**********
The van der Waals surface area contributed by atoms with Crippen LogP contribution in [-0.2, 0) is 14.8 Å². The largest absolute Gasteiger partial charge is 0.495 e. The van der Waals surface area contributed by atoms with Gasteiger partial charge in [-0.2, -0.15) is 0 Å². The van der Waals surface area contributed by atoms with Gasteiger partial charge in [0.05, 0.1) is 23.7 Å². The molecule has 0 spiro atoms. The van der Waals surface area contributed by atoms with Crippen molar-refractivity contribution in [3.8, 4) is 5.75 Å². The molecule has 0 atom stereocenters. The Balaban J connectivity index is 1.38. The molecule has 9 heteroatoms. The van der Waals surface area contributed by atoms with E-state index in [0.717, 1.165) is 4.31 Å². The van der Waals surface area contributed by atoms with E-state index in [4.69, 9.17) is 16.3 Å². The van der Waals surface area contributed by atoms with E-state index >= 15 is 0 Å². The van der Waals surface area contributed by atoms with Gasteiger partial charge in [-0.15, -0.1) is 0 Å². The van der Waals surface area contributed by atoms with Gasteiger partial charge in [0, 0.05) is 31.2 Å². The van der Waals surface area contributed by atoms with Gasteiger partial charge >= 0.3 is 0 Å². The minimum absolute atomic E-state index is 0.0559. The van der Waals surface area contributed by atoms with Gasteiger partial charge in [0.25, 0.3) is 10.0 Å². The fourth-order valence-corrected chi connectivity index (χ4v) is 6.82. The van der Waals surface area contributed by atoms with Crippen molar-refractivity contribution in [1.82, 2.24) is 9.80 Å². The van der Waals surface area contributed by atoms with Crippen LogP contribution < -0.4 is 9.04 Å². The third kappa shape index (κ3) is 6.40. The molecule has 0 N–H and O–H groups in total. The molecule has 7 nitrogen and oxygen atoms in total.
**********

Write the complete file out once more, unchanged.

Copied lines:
The van der Waals surface area contributed by atoms with Crippen LogP contribution in [-0.2, 0) is 14.8 Å². The largest absolute Gasteiger partial charge is 0.495 e. The van der Waals surface area contributed by atoms with Gasteiger partial charge in [-0.2, -0.15) is 0 Å². The van der Waals surface area contributed by atoms with Gasteiger partial charge in [0.05, 0.1) is 23.7 Å². The molecule has 0 spiro atoms. The van der Waals surface area contributed by atoms with Crippen molar-refractivity contribution in [3.8, 4) is 5.75 Å². The molecule has 0 atom stereocenters. The Balaban J connectivity index is 1.38. The molecule has 9 heteroatoms. The van der Waals surface area contributed by atoms with E-state index in [0.717, 1.165) is 4.31 Å². The van der Waals surface area contributed by atoms with E-state index in [4.69, 9.17) is 16.3 Å². The van der Waals surface area contributed by atoms with E-state index >= 15 is 0 Å². The van der Waals surface area contributed by atoms with Gasteiger partial charge in [-0.15, -0.1) is 0 Å². The van der Waals surface area contributed by atoms with Gasteiger partial charge in [0, 0.05) is 31.2 Å². The van der Waals surface area contributed by atoms with Gasteiger partial charge >= 0.3 is 0 Å². The minimum absolute atomic E-state index is 0.0559. The van der Waals surface area contributed by atoms with Gasteiger partial charge in [0.25, 0.3) is 10.0 Å². The fourth-order valence-corrected chi connectivity index (χ4v) is 6.82. The van der Waals surface area contributed by atoms with Crippen molar-refractivity contribution in [1.82, 2.24) is 9.80 Å². The van der Waals surface area contributed by atoms with Crippen LogP contribution < -0.4 is 9.04 Å². The third kappa shape index (κ3) is 6.40. The molecule has 0 N–H and O–H groups in total. The molecule has 7 nitrogen and oxygen atoms in total.